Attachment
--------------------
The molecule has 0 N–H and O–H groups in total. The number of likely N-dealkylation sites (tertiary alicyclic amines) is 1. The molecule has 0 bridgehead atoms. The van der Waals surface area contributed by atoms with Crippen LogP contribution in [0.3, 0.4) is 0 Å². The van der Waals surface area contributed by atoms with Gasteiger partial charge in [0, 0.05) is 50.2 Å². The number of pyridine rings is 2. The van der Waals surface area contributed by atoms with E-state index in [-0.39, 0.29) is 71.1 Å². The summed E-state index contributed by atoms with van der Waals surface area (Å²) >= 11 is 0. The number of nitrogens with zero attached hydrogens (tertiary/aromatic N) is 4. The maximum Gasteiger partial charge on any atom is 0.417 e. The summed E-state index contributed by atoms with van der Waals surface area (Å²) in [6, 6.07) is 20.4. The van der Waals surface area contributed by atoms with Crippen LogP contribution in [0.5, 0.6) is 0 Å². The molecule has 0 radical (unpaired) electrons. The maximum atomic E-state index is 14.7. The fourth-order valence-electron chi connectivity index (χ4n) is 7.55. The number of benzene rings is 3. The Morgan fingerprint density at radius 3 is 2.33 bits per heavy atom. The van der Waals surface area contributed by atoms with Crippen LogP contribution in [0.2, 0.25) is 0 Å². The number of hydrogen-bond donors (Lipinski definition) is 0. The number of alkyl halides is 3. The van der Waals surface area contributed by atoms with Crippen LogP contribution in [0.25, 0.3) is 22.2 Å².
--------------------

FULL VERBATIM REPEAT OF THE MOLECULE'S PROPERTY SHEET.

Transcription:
The molecule has 0 N–H and O–H groups in total. The number of likely N-dealkylation sites (tertiary alicyclic amines) is 1. The molecule has 0 bridgehead atoms. The van der Waals surface area contributed by atoms with Crippen LogP contribution in [0.3, 0.4) is 0 Å². The van der Waals surface area contributed by atoms with Gasteiger partial charge in [0, 0.05) is 50.2 Å². The number of pyridine rings is 2. The van der Waals surface area contributed by atoms with E-state index in [-0.39, 0.29) is 71.1 Å². The summed E-state index contributed by atoms with van der Waals surface area (Å²) >= 11 is 0. The number of nitrogens with zero attached hydrogens (tertiary/aromatic N) is 4. The maximum Gasteiger partial charge on any atom is 0.417 e. The summed E-state index contributed by atoms with van der Waals surface area (Å²) in [6, 6.07) is 20.4. The van der Waals surface area contributed by atoms with Crippen LogP contribution in [0.5, 0.6) is 0 Å². The molecule has 0 radical (unpaired) electrons. The maximum atomic E-state index is 14.7. The fourth-order valence-electron chi connectivity index (χ4n) is 7.55. The number of benzene rings is 3. The Morgan fingerprint density at radius 3 is 2.33 bits per heavy atom. The van der Waals surface area contributed by atoms with Crippen LogP contribution in [0.2, 0.25) is 0 Å². The number of hydrogen-bond donors (Lipinski definition) is 0. The number of alkyl halides is 3. The van der Waals surface area contributed by atoms with Crippen LogP contribution in [0.25, 0.3) is 22.2 Å².